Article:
8 years ago

Volume 13 - Issue 5 - February 2008

Book Shelfby Pamela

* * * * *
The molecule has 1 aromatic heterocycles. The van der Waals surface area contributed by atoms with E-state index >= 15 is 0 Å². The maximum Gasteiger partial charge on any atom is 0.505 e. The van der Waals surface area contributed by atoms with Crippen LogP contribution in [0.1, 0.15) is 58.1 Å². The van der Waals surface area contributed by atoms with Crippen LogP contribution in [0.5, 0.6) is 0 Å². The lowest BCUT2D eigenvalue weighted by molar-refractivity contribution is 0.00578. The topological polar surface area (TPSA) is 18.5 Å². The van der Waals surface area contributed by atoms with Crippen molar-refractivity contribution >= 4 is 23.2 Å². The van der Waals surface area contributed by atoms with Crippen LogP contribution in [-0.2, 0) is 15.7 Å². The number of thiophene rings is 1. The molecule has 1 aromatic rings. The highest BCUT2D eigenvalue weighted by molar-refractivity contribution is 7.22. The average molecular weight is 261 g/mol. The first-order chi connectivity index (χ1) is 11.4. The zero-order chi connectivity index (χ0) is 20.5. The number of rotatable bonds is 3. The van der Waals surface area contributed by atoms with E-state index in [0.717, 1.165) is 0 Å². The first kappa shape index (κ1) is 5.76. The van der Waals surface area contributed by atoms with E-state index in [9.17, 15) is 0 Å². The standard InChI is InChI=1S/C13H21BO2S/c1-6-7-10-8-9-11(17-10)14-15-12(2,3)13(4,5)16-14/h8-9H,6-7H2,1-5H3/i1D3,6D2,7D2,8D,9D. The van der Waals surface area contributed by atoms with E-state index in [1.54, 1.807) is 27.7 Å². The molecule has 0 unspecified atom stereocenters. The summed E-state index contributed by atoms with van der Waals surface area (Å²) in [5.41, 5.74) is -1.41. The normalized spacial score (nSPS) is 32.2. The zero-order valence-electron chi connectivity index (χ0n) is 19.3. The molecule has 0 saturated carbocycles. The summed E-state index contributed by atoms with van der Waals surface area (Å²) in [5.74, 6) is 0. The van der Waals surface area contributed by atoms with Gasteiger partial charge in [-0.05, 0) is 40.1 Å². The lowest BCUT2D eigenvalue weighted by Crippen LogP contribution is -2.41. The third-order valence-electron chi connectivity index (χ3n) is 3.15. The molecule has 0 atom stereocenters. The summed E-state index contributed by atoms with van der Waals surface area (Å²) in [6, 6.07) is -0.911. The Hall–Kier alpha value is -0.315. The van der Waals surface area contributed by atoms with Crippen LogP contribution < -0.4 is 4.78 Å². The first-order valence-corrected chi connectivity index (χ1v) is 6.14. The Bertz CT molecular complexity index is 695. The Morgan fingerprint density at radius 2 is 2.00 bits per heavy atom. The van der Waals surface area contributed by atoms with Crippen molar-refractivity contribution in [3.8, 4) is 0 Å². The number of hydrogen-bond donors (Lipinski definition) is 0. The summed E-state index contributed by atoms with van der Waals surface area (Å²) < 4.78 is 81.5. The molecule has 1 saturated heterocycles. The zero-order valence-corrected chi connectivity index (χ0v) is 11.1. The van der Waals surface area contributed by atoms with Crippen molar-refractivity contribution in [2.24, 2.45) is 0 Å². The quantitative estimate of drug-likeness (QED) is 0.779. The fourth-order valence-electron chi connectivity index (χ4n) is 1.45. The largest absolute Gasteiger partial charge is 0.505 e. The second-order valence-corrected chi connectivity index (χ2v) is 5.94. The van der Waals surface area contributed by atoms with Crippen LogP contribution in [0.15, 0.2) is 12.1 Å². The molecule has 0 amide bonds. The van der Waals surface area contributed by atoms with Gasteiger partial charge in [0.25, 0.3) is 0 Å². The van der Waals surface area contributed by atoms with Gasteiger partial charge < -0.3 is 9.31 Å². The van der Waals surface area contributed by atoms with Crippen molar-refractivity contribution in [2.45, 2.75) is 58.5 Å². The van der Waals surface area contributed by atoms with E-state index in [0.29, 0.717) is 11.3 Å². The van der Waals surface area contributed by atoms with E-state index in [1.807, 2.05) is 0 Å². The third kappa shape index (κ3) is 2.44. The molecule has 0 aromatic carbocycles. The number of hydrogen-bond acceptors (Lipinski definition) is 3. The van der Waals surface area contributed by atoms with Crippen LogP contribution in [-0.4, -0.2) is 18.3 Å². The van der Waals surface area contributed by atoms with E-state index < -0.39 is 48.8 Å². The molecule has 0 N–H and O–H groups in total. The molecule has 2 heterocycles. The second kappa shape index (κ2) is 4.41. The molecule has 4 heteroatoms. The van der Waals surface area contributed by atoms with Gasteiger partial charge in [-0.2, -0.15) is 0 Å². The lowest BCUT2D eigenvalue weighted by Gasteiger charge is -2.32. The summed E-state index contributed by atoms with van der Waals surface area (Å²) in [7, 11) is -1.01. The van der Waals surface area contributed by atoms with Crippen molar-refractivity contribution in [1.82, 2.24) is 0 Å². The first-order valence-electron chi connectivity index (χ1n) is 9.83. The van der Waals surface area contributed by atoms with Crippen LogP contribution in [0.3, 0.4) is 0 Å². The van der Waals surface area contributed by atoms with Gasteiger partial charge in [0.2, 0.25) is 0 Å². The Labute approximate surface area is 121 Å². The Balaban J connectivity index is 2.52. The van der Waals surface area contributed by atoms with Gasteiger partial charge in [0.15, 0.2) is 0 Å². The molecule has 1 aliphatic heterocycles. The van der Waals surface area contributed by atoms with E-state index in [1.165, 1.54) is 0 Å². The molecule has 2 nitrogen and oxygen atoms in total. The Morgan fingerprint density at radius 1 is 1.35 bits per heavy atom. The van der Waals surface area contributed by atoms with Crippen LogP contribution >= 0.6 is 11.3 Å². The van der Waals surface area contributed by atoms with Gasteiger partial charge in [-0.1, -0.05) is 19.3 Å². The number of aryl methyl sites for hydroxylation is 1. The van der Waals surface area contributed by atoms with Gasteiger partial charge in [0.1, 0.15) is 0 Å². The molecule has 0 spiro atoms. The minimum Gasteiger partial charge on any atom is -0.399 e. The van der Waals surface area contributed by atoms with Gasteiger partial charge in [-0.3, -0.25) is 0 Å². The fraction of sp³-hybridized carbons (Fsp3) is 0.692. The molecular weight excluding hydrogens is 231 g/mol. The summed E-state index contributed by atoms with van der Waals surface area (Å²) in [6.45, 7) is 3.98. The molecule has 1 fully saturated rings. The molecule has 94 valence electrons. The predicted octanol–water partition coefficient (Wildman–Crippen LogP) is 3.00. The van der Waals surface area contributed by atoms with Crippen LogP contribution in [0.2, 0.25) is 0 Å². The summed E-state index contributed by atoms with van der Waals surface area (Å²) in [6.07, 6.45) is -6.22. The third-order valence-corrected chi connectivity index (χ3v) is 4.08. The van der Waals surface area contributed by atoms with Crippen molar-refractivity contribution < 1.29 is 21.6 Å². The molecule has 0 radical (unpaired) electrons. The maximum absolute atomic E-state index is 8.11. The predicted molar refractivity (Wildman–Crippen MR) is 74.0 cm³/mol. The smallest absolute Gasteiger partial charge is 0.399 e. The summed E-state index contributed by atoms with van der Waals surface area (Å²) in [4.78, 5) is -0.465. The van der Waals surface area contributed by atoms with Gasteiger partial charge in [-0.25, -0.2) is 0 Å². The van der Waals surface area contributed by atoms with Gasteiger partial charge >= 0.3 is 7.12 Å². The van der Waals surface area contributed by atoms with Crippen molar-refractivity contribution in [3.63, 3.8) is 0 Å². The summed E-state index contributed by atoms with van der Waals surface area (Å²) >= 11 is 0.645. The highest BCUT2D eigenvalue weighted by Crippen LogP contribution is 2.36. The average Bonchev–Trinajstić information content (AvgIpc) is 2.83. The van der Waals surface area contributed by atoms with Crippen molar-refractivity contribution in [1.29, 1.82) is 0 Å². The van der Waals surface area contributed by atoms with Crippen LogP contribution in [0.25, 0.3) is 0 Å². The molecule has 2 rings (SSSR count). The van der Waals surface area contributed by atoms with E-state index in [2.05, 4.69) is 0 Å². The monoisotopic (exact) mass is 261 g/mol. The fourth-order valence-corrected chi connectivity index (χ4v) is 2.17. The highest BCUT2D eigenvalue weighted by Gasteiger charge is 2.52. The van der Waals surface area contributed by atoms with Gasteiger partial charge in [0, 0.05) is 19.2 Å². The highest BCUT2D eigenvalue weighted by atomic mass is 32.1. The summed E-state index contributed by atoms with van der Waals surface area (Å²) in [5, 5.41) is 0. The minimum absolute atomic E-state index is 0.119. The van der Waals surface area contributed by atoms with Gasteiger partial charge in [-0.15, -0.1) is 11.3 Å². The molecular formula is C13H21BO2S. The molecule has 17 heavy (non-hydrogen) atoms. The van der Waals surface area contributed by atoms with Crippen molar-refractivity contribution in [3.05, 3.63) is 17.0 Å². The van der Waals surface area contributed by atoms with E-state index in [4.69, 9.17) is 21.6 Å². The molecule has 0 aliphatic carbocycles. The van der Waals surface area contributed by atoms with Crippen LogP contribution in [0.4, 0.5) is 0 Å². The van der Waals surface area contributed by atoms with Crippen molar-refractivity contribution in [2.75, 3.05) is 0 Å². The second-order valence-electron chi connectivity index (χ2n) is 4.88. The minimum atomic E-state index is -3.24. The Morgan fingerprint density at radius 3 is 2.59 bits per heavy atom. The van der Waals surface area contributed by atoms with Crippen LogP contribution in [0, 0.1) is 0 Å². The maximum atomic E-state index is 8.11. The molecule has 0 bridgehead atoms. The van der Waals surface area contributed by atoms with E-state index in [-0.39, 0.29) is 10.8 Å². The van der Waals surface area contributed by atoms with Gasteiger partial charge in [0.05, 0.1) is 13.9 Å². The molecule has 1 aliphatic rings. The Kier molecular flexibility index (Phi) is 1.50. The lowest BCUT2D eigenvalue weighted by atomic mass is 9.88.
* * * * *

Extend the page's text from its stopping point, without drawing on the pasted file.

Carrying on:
Book Shelfby Pamela MarglesCongratulations to writer Kevin Bau.ana. Hisbiography of pianist Ervin Nyiregyhazi, LostGenius, reviewed here last April, has beenshort-listed for the 2008 Charles Taylor Prizefor Canadian literary non-fiction. The winnerwill be announced on March 3.After reading Bruce Haynes' defense ofperiod peiformance, The End of Early Music, Iwondered whether his polemical tone was necessarytoday, given the inroads made by periodstyle. But then I read a review in the New YorkTimes of a fortepiano concert peiformed byRobert Levin, who also peiforms on the modernpiano. The reviewer, Bernard Holland, wrote,'The modern piano is what we have and what weare.' He then went on to say that early-musicpeople need to 'avoid the moral tone thatequates original with virtuous, 'or else they 'riskturning museum pieces into yard-sale items'. Sothe battle continues.The End of Early Music: A Period Performer'sHistory of Music for the Twenty-FirstCenturyby Bruce HaynesOxford University Press304 pages; .50Bruce Haynes is a periodinstrument performer whostarted out in the burgeoningearly music movementback in the sixties withpioneers like Gustav Leonhardtand Nikolaus Har-I,\"Tlf l11Pl'l 1!1\'"J.\II I: ·.f 11 ~-]\.' ~.-I 1;,"•I 1',IJ,i',1';:noncourt. Although he now teaches at the Universityof Montreal, his book is far removedfrom an academic study. For one thing, Haynesconcentrates on the performance aspects of thehistory of music, using recorded examples, bothhistorical and contemporary, as illustrations.For another, a colourful way of putting things,like calling vibrato 'the MSG of music", reflectsa very personal approach.Haynes nails down the values that shapeperiod style, romantic style, and modern style.For him, the enemy of period performance is,surprisingly, not romanticism but modernism,which he targets for its unyielding tempos,unnuanced interpretations ofrhythmic details,continuous vibrato and seamless legato.Of course, Haynes' controversial opinionsinvite challenges, especially regarding authenticityand the composer's intentions. He underestimatesthe significance of the rapprochmentbetween period and modern ensembles which ishappening today, with ensembles on moderninstruments using modern tunings, like LesViol ons du Roy, the Berlin Philharmonic, andthe Munich Opera orchestra, paying greatattention to historically informed performancestyles, and even using baroque bows. At thesame time, period ensembles are moving forwardchronologically into newer repertoire likeBeethoven, Bruckner, Elgar, and beyond. Ratherthan "The End of Early Music', we may well62be looking at the beginning -of its ascendancy.As period performance values become moreand more inevitable, Haynes' book becomesmore necessary.Music in Medieval Europe:Studies in Honour of Bryan Gillinghamedited by Terence Bailey, Alma SantosuossoAshgate Publishing456 pages; .95 USThis collection of twentyessays on medievalmusic by internationalscholars honours BryanGillingham, a Canadianmusicologist who teachesat Carleton U niversity.The broad range oftopics reflects thebreadth of his contributions to his field.Co-editor Alma Santosuosso, who teaches atWilfred Laurier University, examines the veryfirst dictionary of music, an influential sourcewhich is especially significant for revealing'both the breadth and limitations' of medievalscholars. Unfortunately for those of us whodon't read medieval Latin, the examples fromthis extraordinary document aren't translated.Her co-editor, Terence Bailey, ProfessorEmeritus at University of Western Ontario,looks at original descriptions of the medievalprocessions of the saints in Milan. These areespecially interesting because they had theirown special chants, many of which havesurvived. Fortunately Bailey does offertranslations of some the surviving instructionsfor these processions, making it possible toimagine what they were like.One of Canada's most eminent musicologists,Andrew Hughes, pays tribute to Gillinghamas 'a good friend, inspiring scholar, adviserand swift publisher of so many important andvaried volumes.' Hughes, Professor Emeritusat the University of Toronto, writes about hisown ongoing study of different versions of theexisting sources of medieval liturgy, and thecomplex issues involved in identifying them.This collection is aimed at the scholar andspecialist performer. But it rewards the generalreader with a wealth of fascinating details,providing invaluable in-depth glimpses into themusic of this vast period.The Osterling Weekend: A Musical Misadventureby Steven DuffAydy Press240 pages, paper; .99The cover of this novelfeatures a grand piano, lidopened, sitting on a treelinedpathway. On thepiano bench is a pack ofdynamite tied up with atimer. Lighthearted tone,explosive plot. The storytakes place mainly at asummer music camp run by the BirkenstockCounty Roman Catholic School Board. Thehumour is frequently witty, always broad,WWW.THEWHOLENOTE,COMgenerously spiced with puns, and, more oftenthan not, quite corny. For example, the localchoir comes from neighbouring Annville, so ofcourse is called the Annville Chorus. It's funny- and fun.Steven Duff creates vibrant personalities forhis characters, and gives each one an interestingback story. There's the narrator, a highschool music teacher and camp director, hiswife Aileen, whose name changes to Alien asshe becomes his ex-wife, his boss and mentor,a good-natured but outspoken priest, hislover, who also happens to be his wife's stepmother,and a pompous Italian maestro, An-• tonio d' A verso, who turns out to be a completefraud.Duff is a retired high school music teacher.One of the things I liked best about this tale ishow he creates a fictional world where thechief livelihood is making music, and the charactershave an easy familiarity with music as away of life. Yet the characters, settings andeven their outrageous situations ring true.Jan Rubes: A Man of Many Talentsby Ezra SchabasDundurn Press204 pages; .00Jan Rubes may be bestknown for his actingroles in movies like theHollywood hit Witness,and in television serieslike Due South , where heplayed a coroner whosings opera arias whiledissecting bodies. But hecounts as one of the most important singers inthe history of opera in Canada. A key memberof the Canadian Opera Company since itsfounding in 1950, he sang with the companyup until 1988.In this authorized biography, Ezra Schabasconveys Rubes' natural ability to inhabit thestage and create a vivid character. He couldmake an audience laugh. And he could singbeautifully. But vocal problems prevented Rubesfrom reaching the highest level as a singer.Schabas traces these problems to faulty techniqueacquired during Rubes' formative years inhis native Czechoslovakia. Later in Canada, heperformed too frequently, and took on too manyroles outside his natural range.Schabas is a former principal of the RoyalConservatory of Music, Professor Emeritusat the University of Toronto, and co-author ofa history of the COC, Opera Viva. He is alsoa long-time friend of Rubes and his wife,actor and founder of the Young People'sTheatre Susan Rubes. Rubes' recent healthproblems unfortunately prevented Schabasfrom interviewing him extensively . But hehas mined Rubes' extensive archives, andtalked to many people who worked with him .This a compelling story of a remarkablelife. The photos are great. Schabas writesabout a particular performance, 'He deservedmore attention.' A list of Rubes' appearancesin opera, radio and film, as well as any recordings,would have bolstered that claim.FEBR UARY 1 - MARCH 7 2 008